I sure hope not. 

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Numbers and Changing Lives~

Chuck and I sold our home in NJ in May 2009 to go out on the road and travel our country together. 

No more rat race for us. 

Just time together.

We had just shy of 4 years on the road together.

He died April 21, 2013.

11:21 pm is when he took his last breath.

In so many ways, I did too.

Take my last breath, I mean.

My breathing hasn't been the same since the hands of the clock ticked to 11:21 and froze.

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Heads or Tails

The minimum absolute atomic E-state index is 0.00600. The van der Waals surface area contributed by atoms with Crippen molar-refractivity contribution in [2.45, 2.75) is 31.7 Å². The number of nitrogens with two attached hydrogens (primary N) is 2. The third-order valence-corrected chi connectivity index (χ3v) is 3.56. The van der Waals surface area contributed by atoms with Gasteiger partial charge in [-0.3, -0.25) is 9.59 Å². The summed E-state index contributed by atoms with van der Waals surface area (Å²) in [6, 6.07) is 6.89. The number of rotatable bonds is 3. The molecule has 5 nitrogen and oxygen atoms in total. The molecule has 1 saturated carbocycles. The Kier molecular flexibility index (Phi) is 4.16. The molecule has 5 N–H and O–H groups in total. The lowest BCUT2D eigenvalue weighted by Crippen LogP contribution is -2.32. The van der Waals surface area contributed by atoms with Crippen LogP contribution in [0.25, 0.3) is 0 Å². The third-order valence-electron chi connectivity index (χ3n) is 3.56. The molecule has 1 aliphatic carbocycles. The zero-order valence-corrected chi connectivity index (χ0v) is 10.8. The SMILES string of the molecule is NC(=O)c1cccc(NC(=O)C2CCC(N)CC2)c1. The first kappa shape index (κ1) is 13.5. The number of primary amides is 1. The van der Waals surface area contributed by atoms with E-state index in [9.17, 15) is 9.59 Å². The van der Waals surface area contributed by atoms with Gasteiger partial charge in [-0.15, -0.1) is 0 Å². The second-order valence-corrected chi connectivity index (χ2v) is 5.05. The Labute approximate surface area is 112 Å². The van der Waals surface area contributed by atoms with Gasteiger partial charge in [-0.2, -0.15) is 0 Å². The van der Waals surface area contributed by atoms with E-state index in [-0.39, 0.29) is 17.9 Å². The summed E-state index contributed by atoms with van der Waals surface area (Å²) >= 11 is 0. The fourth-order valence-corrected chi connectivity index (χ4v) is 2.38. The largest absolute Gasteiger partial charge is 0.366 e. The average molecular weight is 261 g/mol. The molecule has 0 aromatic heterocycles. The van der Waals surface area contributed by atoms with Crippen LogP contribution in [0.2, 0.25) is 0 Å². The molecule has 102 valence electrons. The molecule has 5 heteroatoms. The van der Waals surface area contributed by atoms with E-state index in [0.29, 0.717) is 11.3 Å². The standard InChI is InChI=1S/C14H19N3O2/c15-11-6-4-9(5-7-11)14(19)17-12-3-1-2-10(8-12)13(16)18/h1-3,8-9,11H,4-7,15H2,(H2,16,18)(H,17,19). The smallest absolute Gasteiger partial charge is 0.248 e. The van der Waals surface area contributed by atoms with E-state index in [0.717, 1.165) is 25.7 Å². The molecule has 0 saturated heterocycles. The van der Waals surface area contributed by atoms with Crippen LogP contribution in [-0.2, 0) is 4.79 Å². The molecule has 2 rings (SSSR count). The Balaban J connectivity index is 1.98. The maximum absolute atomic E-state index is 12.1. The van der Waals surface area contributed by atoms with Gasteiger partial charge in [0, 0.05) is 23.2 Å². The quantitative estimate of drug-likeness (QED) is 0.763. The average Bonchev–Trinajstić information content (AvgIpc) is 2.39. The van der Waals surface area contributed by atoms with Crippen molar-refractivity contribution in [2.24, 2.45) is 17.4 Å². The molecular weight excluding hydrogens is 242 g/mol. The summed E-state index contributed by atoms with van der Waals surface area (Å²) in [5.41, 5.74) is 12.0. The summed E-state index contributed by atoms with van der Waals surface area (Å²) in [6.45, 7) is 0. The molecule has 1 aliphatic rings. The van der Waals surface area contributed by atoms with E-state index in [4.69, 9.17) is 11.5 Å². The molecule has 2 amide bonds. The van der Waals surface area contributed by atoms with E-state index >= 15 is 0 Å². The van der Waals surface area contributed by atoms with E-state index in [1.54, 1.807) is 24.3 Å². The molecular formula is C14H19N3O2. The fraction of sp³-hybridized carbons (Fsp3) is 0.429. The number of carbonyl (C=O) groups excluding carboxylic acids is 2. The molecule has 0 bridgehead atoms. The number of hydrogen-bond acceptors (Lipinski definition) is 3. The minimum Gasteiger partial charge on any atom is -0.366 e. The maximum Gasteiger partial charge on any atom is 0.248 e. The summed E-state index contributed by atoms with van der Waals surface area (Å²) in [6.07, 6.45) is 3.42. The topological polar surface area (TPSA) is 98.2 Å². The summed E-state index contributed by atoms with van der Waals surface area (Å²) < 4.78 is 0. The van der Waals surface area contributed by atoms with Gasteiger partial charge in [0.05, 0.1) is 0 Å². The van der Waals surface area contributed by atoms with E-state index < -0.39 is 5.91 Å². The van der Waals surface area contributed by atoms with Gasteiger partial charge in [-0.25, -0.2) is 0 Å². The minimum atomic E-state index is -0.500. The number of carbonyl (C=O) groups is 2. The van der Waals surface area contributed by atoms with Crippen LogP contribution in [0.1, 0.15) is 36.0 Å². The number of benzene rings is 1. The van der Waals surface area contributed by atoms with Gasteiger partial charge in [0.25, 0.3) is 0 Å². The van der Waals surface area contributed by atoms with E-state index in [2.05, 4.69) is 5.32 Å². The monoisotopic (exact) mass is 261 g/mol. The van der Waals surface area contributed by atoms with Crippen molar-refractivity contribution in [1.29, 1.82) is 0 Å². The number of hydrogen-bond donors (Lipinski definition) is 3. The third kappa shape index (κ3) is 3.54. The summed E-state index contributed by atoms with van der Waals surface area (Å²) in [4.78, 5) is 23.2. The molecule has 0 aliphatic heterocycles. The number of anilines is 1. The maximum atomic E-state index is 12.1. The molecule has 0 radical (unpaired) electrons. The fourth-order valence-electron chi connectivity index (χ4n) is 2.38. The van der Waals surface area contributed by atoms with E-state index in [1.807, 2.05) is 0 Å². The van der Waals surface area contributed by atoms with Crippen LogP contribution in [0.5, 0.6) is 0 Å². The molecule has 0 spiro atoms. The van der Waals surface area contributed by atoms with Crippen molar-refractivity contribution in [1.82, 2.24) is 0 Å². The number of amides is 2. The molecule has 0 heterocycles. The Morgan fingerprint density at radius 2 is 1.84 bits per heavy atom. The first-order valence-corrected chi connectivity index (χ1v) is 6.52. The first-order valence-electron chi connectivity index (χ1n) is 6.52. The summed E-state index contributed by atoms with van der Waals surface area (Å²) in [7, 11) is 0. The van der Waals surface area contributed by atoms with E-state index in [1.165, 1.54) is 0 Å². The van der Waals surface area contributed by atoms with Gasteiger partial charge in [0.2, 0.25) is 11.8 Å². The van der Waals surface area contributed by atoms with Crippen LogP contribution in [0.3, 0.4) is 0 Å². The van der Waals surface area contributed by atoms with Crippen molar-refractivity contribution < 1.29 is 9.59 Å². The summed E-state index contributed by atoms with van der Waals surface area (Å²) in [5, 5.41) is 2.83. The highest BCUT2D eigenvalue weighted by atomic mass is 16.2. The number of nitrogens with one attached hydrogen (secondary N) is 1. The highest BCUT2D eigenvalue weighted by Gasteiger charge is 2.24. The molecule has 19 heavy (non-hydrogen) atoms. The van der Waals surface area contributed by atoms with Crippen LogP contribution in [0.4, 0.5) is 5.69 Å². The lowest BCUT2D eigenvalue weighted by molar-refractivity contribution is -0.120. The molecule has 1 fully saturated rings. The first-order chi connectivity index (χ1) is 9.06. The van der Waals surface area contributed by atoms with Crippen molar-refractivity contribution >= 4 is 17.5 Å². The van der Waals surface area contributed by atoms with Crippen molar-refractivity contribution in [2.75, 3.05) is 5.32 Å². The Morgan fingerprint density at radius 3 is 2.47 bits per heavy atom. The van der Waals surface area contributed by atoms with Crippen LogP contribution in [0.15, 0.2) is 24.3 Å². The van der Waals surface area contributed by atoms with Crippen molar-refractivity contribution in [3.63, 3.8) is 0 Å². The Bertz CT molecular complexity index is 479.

It is easy enough for most of us to identify with our own, “widowed” side of the story.  We’re the ones left behind when our partner dies. We are all suddenly single parents, sole breadwinners, alone, scared, and confused.  It doesn’t matter if we’ve had years to accept the impending death, or minutes.

But, what if we were on the other side of that coin?  What if we knew we were the ones leaving others behind?  If we knew that our children, partner, friends and family were going to have to be without us?  What if we had to trust...REALLY trust that when we were gone, it would be horrible for our loved ones, but everything would be alright?  

Even more risky, what if the riskiest thing we had to do was the one thing that kept us around longer?

This is what I’m thinking about this morning, after talking with an old friend yesterday.